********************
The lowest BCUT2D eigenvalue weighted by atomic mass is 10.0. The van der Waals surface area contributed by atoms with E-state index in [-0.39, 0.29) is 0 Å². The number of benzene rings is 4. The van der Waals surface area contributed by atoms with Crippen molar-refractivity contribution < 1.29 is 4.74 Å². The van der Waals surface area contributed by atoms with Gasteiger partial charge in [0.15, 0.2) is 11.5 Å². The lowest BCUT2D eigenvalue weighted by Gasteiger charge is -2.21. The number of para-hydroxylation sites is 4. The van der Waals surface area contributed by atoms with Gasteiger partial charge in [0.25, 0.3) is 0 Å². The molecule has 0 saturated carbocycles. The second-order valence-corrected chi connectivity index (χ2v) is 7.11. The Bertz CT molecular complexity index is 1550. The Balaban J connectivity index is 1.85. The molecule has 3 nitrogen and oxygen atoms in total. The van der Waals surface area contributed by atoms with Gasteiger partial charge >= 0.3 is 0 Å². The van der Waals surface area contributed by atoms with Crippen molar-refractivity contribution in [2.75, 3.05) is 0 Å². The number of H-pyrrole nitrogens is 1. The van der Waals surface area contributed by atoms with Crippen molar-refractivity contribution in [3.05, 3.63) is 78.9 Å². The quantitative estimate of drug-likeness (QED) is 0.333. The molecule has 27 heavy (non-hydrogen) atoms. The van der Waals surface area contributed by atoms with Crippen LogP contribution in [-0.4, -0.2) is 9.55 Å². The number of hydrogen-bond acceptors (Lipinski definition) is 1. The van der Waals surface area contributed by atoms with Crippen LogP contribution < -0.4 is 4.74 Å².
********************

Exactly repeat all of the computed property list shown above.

The lowest BCUT2D eigenvalue weighted by atomic mass is 10.0. The van der Waals surface area contributed by atoms with E-state index in [-0.39, 0.29) is 0 Å². The number of benzene rings is 4. The van der Waals surface area contributed by atoms with Crippen molar-refractivity contribution < 1.29 is 4.74 Å². The van der Waals surface area contributed by atoms with Gasteiger partial charge in [0.15, 0.2) is 11.5 Å². The lowest BCUT2D eigenvalue weighted by Gasteiger charge is -2.21. The number of para-hydroxylation sites is 4. The van der Waals surface area contributed by atoms with Gasteiger partial charge in [0.25, 0.3) is 0 Å². The molecule has 0 saturated carbocycles. The second-order valence-corrected chi connectivity index (χ2v) is 7.11. The Bertz CT molecular complexity index is 1550. The Balaban J connectivity index is 1.85. The molecule has 3 nitrogen and oxygen atoms in total. The van der Waals surface area contributed by atoms with Gasteiger partial charge >= 0.3 is 0 Å². The van der Waals surface area contributed by atoms with Crippen molar-refractivity contribution in [2.75, 3.05) is 0 Å². The number of H-pyrrole nitrogens is 1. The van der Waals surface area contributed by atoms with Crippen molar-refractivity contribution in [3.05, 3.63) is 78.9 Å². The quantitative estimate of drug-likeness (QED) is 0.333. The molecule has 27 heavy (non-hydrogen) atoms. The van der Waals surface area contributed by atoms with Crippen LogP contribution in [-0.4, -0.2) is 9.55 Å². The number of hydrogen-bond acceptors (Lipinski definition) is 1. The van der Waals surface area contributed by atoms with Crippen LogP contribution < -0.4 is 4.74 Å².